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WSJ: A new hope: Is common sense coming to airport security?

WSJ: A new hope: Is common sense coming to airport security?

Old Aug 10, 11, 2:55 pm
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WSJ: A new hope: Is common sense coming to airport security?

In the Wall Street Journal opinions today: A new hope? (by Noah Shactman)

Even the head of the Transportation Security Administration knows that the TSA's approach to passenger screening is messed up. The one-size-fits-all mindset, the inexperienced guards, the pat-downs of children—it's not a sustainable model, TSA chief John Pistole admits. So this fall, he's going to try to introduce just the slightest bit of intelligence and flexibility into his agency's system.

The goal, as Mr. Pistole told the Aspen Security Forum late last month, is to carry out airport security in a "more informed fashion to try to recognize that the vast majority of people traveling every day are not terrorists." The question is: Will the politicians, the press and his own employees let him?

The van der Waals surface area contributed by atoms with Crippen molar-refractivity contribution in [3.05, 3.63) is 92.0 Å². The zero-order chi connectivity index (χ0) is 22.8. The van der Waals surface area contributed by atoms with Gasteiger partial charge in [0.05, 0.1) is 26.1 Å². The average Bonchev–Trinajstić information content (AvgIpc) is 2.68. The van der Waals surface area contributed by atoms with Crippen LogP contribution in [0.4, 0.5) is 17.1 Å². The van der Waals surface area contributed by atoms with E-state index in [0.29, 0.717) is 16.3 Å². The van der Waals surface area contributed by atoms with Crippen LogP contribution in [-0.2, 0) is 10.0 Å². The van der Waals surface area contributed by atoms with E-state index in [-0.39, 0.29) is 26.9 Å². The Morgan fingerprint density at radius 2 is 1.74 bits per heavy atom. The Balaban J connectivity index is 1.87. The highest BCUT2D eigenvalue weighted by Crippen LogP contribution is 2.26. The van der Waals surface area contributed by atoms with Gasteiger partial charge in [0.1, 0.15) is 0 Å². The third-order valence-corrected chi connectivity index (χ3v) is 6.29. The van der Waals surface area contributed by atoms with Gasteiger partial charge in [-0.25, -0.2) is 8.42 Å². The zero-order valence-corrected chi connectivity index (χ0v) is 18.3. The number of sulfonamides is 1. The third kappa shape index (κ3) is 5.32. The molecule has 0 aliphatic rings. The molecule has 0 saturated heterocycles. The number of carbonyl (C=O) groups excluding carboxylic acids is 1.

The editorial goes on to say that "children won't get felt up quite as often," and ..."TSA officers may get more flexibility to bend those madding rules about which items are banned from a flight."

And of course, the sheeple had their say,
The promise of common sense is already making some TSA workers nervous, especially since the program's details haven't been finalized. What if they blow a call? And the Chicken Littles in the press are already clucking. At Aspen, one reporter accused Mr. Pistole of "creating a horrible vulnerability" for daring to let a few passengers keep their shoes on.
Pistole is noted in the article to admit the current system is not foolproof and 15B people world wide have kept their shoes on and not a single foot has blown up.
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Old Aug 10, 11, 3:10 pm